October 19, 2015

"The Bankers Have Gone Through This Before. They Know How It Ends, And It’s Not Pretty"

When even the commodity traders got caught in the crossfire of the energy rout - those supposedly smartest men (and women) in the room who were so smart, they not only never saw the commodity price crash nor did they hedge for any such possibility, leading to such snafus as both Glencore and Noble Group calling their investors and assuring them day after day that they won't go bankrupt overnight - one question many have asked is how have the major banks gotten through unscathed so far.
This is especially true when one considers that the energy exposure of the big 3 TBTF banks is just over $150 billion. According to Bloomberg calculations Citigroup’s energy portfolio, including loans and unfunded commitments, swelled to $59.7 billion as of June 30, Bank of America’s to $47.3 billion, and JPMorgan’s to $43.6 billion, according to company filings.
And while some smaller banks such as Jefferies took massive charge offs on their energy prop book, which pushed Q3 FICC revenue negative for the first time ever, none of the big banks have disclosed any material, or even immaterial impairments on their tens of billions in energy loan books.
One explanation, and by far the simplest and most logical one, is that banks floating on $2.5 trillion in excess reserves, can not reveal, or otherwise mark to market, their loan book simply because they are, well, soaking in liquidity. This is what happened in late 2008, when instead of excess reserves banks were huddled by the Fed's discount window liquidity spigot, pledging such "collateral" as the stock of bankrupt companies (as we have previously shown). That, and also cranking up leverage to 35x, 40x or more. The repricing of all this leverage and Fed generosity once Lehman could no longer kick the can on its day to day funding, is what led to the great financial crisis.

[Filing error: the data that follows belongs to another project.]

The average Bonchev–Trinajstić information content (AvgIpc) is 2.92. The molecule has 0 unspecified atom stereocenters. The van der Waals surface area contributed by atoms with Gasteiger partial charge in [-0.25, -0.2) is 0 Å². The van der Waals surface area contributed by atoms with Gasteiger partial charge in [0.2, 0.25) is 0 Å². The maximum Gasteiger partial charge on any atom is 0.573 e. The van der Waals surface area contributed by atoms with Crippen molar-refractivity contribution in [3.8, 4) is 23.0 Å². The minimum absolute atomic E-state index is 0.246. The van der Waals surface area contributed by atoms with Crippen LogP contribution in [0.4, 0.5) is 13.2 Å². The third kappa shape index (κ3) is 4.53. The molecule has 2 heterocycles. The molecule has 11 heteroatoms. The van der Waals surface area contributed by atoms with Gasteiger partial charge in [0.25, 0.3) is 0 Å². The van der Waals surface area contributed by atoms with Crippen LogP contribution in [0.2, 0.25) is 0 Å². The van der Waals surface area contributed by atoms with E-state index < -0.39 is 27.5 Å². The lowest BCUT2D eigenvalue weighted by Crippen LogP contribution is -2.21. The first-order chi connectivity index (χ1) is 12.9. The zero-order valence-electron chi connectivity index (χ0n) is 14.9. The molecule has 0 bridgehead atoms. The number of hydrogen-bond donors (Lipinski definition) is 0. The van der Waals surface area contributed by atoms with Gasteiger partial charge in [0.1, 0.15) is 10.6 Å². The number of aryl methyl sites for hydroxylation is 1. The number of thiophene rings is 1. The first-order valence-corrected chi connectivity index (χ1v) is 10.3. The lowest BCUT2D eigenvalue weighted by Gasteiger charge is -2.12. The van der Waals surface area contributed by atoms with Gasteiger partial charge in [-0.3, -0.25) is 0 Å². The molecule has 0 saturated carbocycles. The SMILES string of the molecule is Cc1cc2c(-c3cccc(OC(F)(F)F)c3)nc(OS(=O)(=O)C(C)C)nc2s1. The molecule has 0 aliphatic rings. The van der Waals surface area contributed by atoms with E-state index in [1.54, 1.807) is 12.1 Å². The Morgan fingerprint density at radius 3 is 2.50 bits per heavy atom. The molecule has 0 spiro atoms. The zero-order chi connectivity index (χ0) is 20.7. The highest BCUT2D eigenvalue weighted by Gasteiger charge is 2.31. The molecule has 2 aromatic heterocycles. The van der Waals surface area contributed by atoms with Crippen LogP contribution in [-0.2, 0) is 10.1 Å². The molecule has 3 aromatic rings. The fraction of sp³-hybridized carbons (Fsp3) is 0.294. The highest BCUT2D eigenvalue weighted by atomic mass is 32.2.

This time, everyone is in on it, and if a TBTF bank fails, it will drag not only the Fed, but all central banks down with it, and everyone knows it, so why would or should Jamie Dimon bother telling the truth about his true energy exposure? It is not as if the regulators will make him tell the truth, even if they know he is lying: case in point - all those "unsavory" events that JPM has spent $35 billion in legal settlements "neither admitting nor denying" they happened.

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